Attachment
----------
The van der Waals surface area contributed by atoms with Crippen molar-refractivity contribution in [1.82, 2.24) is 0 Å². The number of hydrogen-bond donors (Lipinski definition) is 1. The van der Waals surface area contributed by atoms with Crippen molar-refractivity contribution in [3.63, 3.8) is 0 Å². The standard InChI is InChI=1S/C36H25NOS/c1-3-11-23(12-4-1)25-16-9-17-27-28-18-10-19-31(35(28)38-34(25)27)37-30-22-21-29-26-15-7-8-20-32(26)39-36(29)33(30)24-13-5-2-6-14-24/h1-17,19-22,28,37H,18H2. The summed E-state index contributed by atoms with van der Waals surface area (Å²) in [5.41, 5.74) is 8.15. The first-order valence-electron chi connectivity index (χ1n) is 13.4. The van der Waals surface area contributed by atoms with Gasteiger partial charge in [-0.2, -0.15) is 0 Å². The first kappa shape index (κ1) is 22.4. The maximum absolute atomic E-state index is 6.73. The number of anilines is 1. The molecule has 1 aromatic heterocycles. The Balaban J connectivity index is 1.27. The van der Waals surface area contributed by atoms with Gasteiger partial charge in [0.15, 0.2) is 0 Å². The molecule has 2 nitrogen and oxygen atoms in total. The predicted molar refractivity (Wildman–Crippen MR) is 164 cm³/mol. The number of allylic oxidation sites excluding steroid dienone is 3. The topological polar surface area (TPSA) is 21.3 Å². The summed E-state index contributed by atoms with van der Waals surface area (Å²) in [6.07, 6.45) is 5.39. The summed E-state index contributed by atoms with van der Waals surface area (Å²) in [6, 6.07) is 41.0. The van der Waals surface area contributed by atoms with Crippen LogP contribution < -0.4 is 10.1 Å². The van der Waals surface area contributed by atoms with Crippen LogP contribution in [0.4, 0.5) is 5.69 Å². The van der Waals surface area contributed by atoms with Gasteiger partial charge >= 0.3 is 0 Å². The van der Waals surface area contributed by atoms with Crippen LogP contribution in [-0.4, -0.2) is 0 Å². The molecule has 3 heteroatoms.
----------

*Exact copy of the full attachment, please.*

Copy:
The van der Waals surface area contributed by atoms with Crippen molar-refractivity contribution in [1.82, 2.24) is 0 Å². The number of hydrogen-bond donors (Lipinski definition) is 1. The van der Waals surface area contributed by atoms with Crippen molar-refractivity contribution in [3.63, 3.8) is 0 Å². The standard InChI is InChI=1S/C36H25NOS/c1-3-11-23(12-4-1)25-16-9-17-27-28-18-10-19-31(35(28)38-34(25)27)37-30-22-21-29-26-15-7-8-20-32(26)39-36(29)33(30)24-13-5-2-6-14-24/h1-17,19-22,28,37H,18H2. The summed E-state index contributed by atoms with van der Waals surface area (Å²) in [5.41, 5.74) is 8.15. The first-order valence-electron chi connectivity index (χ1n) is 13.4. The van der Waals surface area contributed by atoms with Gasteiger partial charge in [-0.2, -0.15) is 0 Å². The first kappa shape index (κ1) is 22.4. The maximum absolute atomic E-state index is 6.73. The number of anilines is 1. The molecule has 1 aromatic heterocycles. The Balaban J connectivity index is 1.27. The van der Waals surface area contributed by atoms with Gasteiger partial charge in [0.15, 0.2) is 0 Å². The molecule has 2 nitrogen and oxygen atoms in total. The predicted molar refractivity (Wildman–Crippen MR) is 164 cm³/mol. The number of allylic oxidation sites excluding steroid dienone is 3. The topological polar surface area (TPSA) is 21.3 Å². The summed E-state index contributed by atoms with van der Waals surface area (Å²) in [6.07, 6.45) is 5.39. The summed E-state index contributed by atoms with van der Waals surface area (Å²) in [6, 6.07) is 41.0. The van der Waals surface area contributed by atoms with Crippen LogP contribution < -0.4 is 10.1 Å². The van der Waals surface area contributed by atoms with Crippen LogP contribution in [0.4, 0.5) is 5.69 Å². The van der Waals surface area contributed by atoms with Gasteiger partial charge >= 0.3 is 0 Å². The van der Waals surface area contributed by atoms with Crippen LogP contribution in [-0.4, -0.2) is 0 Å². The molecule has 3 heteroatoms.